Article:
In a little studio in Madison, Wis., Drazen Dupor carries on a tradition that flourished in the sixth century—the art of Byzantine iconography.
The techniques of Byzantine iconography differ from that of realistic art.
Dupor explained: “In a realist painting, look at my face, light is coming from this corner, all of here is light, and all of here is shadow. Iconography doesn’t have that. Light comes from the middle because it is holy. It comes from inside the portrait.”
Iconography deals wholly in religious art. Dupor pointed to a picture of Apostle Luke, the patron saint of icons, painting an icon on a wooden board. St. Luke is said to have created the first icon on the dining table of Jesus’s home.
St. Luke first developed the style of hand-painted iconography, but it took six centuries before iconography spread to Western Europe. At that time, the Byzantine Empire banned iconography, and artists left in search of work elsewhere.
Dupor described the ancient Christian belief regarding artists: “They never sign their work. … Everything is made from the Holy Spirit.” The artist is only a helper. He said that the iconographers of a thousand years ago, the good ones, are unknown.
The light and dark colors are never mixed in iconography, and the lines are very precise, he said.
Iva, Dupor’s student, said that drawing the lines was the most difficult part of this kind of painting. “You have to be very steady.”
When Dupor was a young boy, he looked at the paintings in churches and thought that they were so simple. He found that trying to duplicate those ancient works, however, was anything but easy.
If a student was good at mixing colors and painting lines, “a couple centuries ago, they would say a prayer in the church for the new iconographer …,” Dupor said The prayer would ask for the Holy Spirit to enter the vessel, the student, for a life devoted to painting icons.
The artists did not consider themselves “big,” Dupor reiterated, but instead saw themselves only as helpers.
Painting icons was a much more demanding process in the past: “For me, it is easy to be an artist because I can go in my car and go to an art shop, and it’s full of everything. I buy brushes, paint, and everything.
“One thousand years ago, to make good artwork, you need[ed] to first make powder paint, brushes, gold leaf, and everything.” Everything was handmade because there was no such thing as an art shop.
Artists would first collect materials for the colors in their paints and grind the material into a powder.
Dupor touched the middle part of a brush, the part that binds the bristles to the handle, and said, “This is what a brush looked like 1,000 years ago.”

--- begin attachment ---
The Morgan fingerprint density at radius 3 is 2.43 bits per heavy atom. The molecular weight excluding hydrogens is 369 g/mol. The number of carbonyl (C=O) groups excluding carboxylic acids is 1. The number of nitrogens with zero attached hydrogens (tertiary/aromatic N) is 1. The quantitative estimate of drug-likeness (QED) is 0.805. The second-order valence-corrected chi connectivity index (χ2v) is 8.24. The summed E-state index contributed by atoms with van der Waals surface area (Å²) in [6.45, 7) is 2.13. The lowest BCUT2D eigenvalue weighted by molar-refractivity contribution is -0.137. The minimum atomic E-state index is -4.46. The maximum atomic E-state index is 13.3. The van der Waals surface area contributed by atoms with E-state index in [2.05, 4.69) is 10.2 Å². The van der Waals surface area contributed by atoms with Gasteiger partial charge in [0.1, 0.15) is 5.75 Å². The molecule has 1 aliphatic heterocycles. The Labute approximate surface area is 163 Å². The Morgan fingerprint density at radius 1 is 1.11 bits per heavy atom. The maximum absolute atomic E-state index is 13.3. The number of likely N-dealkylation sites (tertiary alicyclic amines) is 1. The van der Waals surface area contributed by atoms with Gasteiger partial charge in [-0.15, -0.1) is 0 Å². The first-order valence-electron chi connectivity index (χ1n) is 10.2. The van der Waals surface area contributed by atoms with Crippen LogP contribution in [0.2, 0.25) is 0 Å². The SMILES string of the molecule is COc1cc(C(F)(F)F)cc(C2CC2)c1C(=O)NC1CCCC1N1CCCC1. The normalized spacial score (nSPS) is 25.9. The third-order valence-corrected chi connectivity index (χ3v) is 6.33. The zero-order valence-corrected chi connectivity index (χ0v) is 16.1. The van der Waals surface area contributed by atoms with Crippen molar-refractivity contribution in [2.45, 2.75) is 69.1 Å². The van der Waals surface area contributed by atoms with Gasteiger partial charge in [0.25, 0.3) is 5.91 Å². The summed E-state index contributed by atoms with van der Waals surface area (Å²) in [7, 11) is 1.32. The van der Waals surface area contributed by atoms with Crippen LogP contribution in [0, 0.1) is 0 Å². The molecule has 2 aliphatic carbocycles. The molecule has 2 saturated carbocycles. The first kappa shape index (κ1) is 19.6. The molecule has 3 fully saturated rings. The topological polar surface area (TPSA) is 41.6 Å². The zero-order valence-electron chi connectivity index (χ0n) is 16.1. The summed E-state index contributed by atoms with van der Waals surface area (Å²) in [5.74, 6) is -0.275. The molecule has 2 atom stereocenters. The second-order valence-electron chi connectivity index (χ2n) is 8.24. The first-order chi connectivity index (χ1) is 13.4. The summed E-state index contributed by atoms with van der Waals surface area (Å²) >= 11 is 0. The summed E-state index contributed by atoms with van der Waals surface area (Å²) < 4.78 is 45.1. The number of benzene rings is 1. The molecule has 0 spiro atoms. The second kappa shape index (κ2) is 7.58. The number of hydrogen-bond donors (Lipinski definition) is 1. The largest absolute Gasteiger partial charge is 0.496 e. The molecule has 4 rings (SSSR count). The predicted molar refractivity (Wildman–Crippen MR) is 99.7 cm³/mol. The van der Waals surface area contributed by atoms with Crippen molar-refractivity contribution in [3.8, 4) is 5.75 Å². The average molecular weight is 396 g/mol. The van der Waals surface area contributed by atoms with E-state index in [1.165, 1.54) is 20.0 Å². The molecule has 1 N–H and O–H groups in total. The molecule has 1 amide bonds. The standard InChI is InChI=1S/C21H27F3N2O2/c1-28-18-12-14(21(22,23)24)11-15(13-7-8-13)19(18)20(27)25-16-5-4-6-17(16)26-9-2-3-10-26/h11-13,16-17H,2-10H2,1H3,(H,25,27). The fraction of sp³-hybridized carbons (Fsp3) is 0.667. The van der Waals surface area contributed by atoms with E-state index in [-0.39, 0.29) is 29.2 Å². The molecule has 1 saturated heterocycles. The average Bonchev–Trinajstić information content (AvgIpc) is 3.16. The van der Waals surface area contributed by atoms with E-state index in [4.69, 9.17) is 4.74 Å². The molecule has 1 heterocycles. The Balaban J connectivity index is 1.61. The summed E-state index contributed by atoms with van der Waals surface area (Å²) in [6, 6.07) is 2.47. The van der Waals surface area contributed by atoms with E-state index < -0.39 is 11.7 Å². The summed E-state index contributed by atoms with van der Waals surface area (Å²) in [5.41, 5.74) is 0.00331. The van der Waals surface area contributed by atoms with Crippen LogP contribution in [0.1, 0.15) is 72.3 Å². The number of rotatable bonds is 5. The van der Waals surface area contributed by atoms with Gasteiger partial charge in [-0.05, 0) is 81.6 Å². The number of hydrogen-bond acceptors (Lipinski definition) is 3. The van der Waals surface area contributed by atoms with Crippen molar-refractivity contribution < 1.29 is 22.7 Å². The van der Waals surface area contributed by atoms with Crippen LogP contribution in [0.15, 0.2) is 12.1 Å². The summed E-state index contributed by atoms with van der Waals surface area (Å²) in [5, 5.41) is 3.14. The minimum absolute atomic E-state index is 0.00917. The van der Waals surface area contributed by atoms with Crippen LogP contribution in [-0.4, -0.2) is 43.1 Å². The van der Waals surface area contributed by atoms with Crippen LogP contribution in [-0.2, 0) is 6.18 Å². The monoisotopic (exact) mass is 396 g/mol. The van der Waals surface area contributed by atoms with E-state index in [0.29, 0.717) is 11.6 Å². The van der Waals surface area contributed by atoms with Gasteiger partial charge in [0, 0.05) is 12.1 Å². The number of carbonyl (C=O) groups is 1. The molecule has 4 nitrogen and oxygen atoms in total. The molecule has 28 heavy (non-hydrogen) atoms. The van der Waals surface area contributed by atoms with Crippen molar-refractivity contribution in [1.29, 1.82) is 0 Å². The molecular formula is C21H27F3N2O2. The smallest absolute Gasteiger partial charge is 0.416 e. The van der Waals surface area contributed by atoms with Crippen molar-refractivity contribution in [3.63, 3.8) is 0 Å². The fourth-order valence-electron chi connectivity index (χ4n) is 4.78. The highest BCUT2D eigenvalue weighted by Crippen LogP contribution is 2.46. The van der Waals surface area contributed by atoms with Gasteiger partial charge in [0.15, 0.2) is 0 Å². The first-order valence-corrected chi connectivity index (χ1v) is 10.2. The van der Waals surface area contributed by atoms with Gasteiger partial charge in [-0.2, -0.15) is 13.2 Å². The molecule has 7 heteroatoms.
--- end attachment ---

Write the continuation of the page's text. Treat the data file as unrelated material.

Brushes were made from the feathers of big birds—geese and eagles. “Many times, iconographers would give the kids from the village a little money to go around and collect the feathers,” Dupor explained.
Teacher to Student
Iconography was passed down through lineages from the early Byzantine Empire.
“All iconographers, throughout the centuries, generation after generation, look for somebody young who is talented to teach,” Dupor said. He looked at his student and chuckled. “Iva, in the future will teach somebody who isn’t born yet.”
Churches were the only place to find artists; they didn’t have schools.
Dupor chanced upon an iconography school in Greece. He walked down some stairs and saw students painting. “Everyone was painting in gold leaf, very pretty paintings.”
“This is exactly what I need,” he said and told the teacher he would like to learn.
“Welcome,” the teacher told Dupor.
Iva, said she liked the style of iconography. She said her own work was a lot freer: “Here there’s so much more line work, very restricted. It’s a good exercise. The more you know, the richer you are.”
She said she makes art for herself and whoever enjoys it.
According to Dupor, a teacher instructs a student for five years. “After that, a student is ready to paint churches.”
“After that, the student and teacher always remain in contact,” Iva said.
The highest goal for an artist “is for the student to surpass the teacher and likewise into the future,” Dupor said.
Drazen Dupor was born in Gracac, Yugoslavia (now Croatia), in 1966. He was raised and educated in Knin, where he started his career as an artist, and in 1987 he became a member of the “Klik” Artist Association there. He studied the art of icon painting in Thessalonica, Greece, at the K.N. Georgiadis School of Art under the supervision of Zlatko Bomestar. Over the last two decades, he has been creating works in his own Art Studios in Tessalonica and since 2003, in Madison, Wis.
For more information, visit http://www.duporikone.com
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